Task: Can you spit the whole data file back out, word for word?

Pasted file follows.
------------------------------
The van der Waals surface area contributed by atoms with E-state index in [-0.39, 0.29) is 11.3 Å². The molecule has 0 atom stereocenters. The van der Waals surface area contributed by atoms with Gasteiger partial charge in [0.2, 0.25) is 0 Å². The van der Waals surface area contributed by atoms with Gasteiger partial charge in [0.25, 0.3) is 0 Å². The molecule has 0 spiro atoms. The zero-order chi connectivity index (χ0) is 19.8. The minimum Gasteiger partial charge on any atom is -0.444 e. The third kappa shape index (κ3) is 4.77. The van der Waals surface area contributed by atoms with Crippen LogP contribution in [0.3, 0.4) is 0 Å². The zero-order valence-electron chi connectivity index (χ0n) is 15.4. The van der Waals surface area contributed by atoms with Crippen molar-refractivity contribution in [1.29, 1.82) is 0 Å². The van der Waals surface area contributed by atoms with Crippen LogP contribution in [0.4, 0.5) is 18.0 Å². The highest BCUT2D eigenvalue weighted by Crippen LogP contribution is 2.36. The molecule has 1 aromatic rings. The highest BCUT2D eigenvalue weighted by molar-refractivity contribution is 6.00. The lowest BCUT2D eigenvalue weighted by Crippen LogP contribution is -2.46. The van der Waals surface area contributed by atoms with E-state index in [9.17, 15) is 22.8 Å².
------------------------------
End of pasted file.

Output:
The van der Waals surface area contributed by atoms with E-state index in [-0.39, 0.29) is 11.3 Å². The molecule has 0 atom stereocenters. The van der Waals surface area contributed by atoms with Gasteiger partial charge in [0.2, 0.25) is 0 Å². The van der Waals surface area contributed by atoms with Gasteiger partial charge in [0.25, 0.3) is 0 Å². The molecule has 0 spiro atoms. The zero-order chi connectivity index (χ0) is 19.8. The minimum Gasteiger partial charge on any atom is -0.444 e. The third kappa shape index (κ3) is 4.77. The van der Waals surface area contributed by atoms with Crippen LogP contribution in [0.3, 0.4) is 0 Å². The zero-order valence-electron chi connectivity index (χ0n) is 15.4. The van der Waals surface area contributed by atoms with Crippen molar-refractivity contribution in [1.29, 1.82) is 0 Å². The van der Waals surface area contributed by atoms with Crippen LogP contribution in [0.4, 0.5) is 18.0 Å². The highest BCUT2D eigenvalue weighted by Crippen LogP contribution is 2.36. The molecule has 1 aromatic rings. The highest BCUT2D eigenvalue weighted by molar-refractivity contribution is 6.00. The lowest BCUT2D eigenvalue weighted by Crippen LogP contribution is -2.46. The van der Waals surface area contributed by atoms with E-state index in [9.17, 15) is 22.8 Å².